Plugin are usually used to improve capabilities of browsers and implement supplementary features, but these precious components are made by software that could be affected by flaw.
Plugins are usually targeted by hackers for drive-by downloads attacks and traffic hijacking. In the first case, the attackers force the download and the execution of malicious code on the targeted system exploiting the plugin. In the second attack scenario, the traffic of victims is redirected to a host controlled by attackers that use them for malicious purposes, like malware spreading.
Like browser exploits, vulnerabilities affecting plugins are very insidious. Despite that vendors often provide software in a short time, it is quite easy to find browsers in the wild that use an outdated version of browser plugins. To protect browsers from this type of attack, it is fundamental to keep updated not only the browser software, but also any other plugin it uses.
Plugins aren’t the only components of browsers. Hackers could also target browser extensions because they always run in a privileged context. For this reason, the exploitation of a flawed extension or the installation of malicious extensions could allow attackers to gain control over the victim’s machine.
The last category of attacks I desire to introduce targets browser functions by exploiting security vulnerabilities in web applications.
In this case, the attackers abuse existing functionality of the web browser software to subvert the system. This type of attack includes launching traditional web application attacks from the hooked browser. The attack became with this approach the entry point for the internal network.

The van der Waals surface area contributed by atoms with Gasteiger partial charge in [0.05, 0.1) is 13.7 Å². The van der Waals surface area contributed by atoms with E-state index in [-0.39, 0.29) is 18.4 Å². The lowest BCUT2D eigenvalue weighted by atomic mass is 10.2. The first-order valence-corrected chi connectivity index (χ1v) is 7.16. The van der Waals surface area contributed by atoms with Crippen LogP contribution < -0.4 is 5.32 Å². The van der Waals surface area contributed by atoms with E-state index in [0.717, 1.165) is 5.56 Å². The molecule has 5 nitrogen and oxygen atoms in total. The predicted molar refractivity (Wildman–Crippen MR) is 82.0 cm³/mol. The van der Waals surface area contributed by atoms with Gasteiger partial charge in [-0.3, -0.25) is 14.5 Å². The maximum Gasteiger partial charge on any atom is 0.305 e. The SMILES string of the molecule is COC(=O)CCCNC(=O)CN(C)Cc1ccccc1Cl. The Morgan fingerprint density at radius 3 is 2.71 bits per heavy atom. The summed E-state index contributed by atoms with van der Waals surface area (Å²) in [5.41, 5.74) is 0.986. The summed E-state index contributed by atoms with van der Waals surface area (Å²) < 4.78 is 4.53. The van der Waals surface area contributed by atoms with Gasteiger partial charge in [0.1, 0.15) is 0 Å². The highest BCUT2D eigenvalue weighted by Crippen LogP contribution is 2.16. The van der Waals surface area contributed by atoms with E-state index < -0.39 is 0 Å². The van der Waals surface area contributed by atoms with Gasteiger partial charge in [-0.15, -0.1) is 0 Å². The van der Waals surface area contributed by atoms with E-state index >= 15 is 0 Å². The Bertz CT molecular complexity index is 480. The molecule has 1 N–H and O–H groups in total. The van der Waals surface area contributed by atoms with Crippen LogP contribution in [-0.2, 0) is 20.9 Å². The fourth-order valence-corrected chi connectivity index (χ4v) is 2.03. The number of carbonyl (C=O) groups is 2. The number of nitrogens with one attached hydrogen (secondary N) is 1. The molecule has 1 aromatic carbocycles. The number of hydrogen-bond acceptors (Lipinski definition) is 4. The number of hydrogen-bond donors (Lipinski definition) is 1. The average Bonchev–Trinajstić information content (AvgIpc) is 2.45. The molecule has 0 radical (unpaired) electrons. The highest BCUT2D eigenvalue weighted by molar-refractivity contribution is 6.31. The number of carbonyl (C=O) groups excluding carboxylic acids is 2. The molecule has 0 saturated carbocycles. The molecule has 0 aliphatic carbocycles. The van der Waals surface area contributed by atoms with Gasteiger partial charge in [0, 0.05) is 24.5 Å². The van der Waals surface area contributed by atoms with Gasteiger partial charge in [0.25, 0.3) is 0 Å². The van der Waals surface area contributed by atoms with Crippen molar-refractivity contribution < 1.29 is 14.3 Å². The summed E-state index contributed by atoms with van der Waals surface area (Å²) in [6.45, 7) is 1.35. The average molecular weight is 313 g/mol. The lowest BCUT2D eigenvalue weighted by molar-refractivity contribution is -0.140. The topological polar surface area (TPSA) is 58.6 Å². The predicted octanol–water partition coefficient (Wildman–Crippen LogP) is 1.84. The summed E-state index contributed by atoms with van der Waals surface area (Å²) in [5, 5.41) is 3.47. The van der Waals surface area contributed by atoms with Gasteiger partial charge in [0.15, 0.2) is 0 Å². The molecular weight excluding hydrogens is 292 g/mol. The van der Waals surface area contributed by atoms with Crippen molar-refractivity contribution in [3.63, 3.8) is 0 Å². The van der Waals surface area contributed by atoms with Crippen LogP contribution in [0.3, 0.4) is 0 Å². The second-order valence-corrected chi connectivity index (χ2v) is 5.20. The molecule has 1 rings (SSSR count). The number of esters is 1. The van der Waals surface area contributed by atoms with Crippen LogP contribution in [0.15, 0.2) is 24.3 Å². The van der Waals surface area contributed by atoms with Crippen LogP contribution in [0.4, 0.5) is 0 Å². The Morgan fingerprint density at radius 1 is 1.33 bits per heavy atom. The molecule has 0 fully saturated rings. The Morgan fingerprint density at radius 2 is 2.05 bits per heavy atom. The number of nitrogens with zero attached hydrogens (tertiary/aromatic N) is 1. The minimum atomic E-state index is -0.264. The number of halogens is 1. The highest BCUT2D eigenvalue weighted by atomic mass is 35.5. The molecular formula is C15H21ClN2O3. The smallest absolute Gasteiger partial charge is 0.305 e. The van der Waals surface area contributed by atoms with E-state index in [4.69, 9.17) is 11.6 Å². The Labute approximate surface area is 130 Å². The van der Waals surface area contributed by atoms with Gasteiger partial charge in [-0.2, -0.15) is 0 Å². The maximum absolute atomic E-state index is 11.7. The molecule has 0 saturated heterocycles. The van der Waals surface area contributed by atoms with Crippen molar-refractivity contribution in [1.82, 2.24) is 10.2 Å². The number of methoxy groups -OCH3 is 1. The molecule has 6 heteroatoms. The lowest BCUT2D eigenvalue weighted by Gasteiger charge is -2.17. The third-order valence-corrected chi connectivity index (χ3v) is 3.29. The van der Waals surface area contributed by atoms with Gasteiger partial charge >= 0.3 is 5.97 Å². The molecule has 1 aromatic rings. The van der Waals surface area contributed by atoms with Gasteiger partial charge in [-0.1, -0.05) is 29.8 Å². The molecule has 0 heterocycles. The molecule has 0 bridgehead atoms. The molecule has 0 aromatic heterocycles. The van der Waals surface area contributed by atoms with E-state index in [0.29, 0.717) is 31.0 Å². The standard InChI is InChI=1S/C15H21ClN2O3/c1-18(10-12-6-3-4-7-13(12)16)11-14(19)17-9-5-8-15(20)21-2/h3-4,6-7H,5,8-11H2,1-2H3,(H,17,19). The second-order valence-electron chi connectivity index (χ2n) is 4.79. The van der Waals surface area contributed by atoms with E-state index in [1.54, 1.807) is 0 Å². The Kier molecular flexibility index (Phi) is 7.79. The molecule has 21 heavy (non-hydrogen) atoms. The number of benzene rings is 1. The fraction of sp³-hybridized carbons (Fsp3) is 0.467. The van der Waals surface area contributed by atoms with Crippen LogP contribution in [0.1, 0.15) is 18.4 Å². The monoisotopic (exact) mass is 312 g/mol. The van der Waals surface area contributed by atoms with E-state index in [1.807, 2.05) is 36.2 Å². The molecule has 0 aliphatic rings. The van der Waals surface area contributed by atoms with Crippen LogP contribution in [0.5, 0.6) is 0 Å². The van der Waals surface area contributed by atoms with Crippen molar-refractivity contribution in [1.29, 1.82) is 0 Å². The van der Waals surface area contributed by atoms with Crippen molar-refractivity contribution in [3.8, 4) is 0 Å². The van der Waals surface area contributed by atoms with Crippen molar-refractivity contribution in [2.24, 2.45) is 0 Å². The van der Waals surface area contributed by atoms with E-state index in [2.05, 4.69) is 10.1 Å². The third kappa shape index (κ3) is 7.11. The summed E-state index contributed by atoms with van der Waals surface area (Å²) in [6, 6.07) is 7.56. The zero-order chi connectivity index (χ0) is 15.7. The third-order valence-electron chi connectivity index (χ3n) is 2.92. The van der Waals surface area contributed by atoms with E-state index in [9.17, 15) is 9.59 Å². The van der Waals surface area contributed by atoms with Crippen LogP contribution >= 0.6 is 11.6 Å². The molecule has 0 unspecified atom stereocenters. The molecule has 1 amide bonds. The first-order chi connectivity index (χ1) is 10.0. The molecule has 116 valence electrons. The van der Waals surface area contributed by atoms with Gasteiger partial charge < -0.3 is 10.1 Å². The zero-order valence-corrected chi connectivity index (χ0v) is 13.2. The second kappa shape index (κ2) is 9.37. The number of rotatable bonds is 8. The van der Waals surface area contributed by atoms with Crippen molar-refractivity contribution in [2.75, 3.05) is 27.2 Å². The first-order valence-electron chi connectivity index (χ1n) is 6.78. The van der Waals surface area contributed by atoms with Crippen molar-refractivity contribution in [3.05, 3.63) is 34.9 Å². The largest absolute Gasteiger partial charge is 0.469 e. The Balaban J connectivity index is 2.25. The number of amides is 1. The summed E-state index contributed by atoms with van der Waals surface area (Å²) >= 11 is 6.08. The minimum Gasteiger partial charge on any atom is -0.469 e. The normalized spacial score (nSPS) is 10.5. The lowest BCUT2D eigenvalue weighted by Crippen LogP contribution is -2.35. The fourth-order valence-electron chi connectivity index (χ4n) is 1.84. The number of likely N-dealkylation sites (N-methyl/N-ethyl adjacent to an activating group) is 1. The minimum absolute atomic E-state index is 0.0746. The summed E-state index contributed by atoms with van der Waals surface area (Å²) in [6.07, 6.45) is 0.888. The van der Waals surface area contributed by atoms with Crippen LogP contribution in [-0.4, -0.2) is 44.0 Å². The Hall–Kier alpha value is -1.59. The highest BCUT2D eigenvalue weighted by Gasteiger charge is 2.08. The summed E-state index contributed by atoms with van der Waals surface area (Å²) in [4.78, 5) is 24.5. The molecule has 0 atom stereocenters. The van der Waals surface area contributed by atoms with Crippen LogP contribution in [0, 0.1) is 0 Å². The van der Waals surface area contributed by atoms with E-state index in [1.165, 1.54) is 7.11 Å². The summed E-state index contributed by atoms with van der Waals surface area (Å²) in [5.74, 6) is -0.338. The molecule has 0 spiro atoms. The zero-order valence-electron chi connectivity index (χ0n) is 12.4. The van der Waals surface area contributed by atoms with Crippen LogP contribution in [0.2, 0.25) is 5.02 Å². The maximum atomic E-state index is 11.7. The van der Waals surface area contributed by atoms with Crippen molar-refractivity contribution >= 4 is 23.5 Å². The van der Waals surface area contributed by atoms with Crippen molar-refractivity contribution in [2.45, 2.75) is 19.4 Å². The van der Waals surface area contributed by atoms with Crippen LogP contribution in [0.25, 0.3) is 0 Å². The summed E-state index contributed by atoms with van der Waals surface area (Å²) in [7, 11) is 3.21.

This category of attack is still effective even if threat actors don’t bypass the SOP mechanism because they can still send cross-origin requests without generating a preflight request and can exploit various kinds of vulnerabilities, such as cross-site request forgery flaws and arbitrary code execution flaws, and run denial of service attacks.
Also very common are attacks that target the user interface of browsers, also known as UI redress attacks. The most popular are Cursorjacking, Clickjacking, and Filejacking.
Clickjacking for example is an attack method that tricks a user into clicking on something different from what he perceives he is clicking on. The practice can be exploited to take complete control of a machine or simply to access sensitive data.
Among principal threats to modern browsers, we cannot forget malware, in particular those malicious codes that implement an attack technique known as Man-in-the-browser.
In a Man-in-the-browser attack schema, the attackers use malicious code to infect victims’ client components such as the browser. Usually MITB appears in the form of BHO (Browser Helper Object)/Active-X Controls/Browser Extension/Add-on/Plugin/ API – Hooking. A Man-in-the-browser attack relies on the presence on the victim machine of a proxy malware that infects the user’s browser exploiting its vulnerabilities. The malware has the ability to modify transaction content or conduct operations for the victims in a completely covert fashion. The malware is usually able to hide its transactions to the client by altering the content proposed by the browser.
Figure 5 – Man-in-the-browser
The malicious code used for Man-in-the-browser attacks is able to bypass multi-factor authentication. In an attack against an online banking service, the malicious code is able to wait for the transactions and modify its content on the fly. By implementing injection mechanisms, the attacker is also able to hide the presence of the malware and its operations, providing evidence of the success of the user’s transaction, altering the content displayed by the browsers once executed.
In this quick tour on browser security, I have introduced the fundamental concepts of browser hacking. Hackers can target numerous components of these powerful software that manage the majority of sensitive data passed from our PC. Recent trends demonstrate that mobile platforms, and consequently their browser applications, are the most targeted architectures.
Unfortunately, as confirmed by data proposed by the study conducted by Secunia security firm, the number of vulnerabilities discovered in most important browsers is increasing, and hackers are targeting these components even more. The good news is that vendors are very responsive in addressing the flaws in their products, limiting the exposure of the users.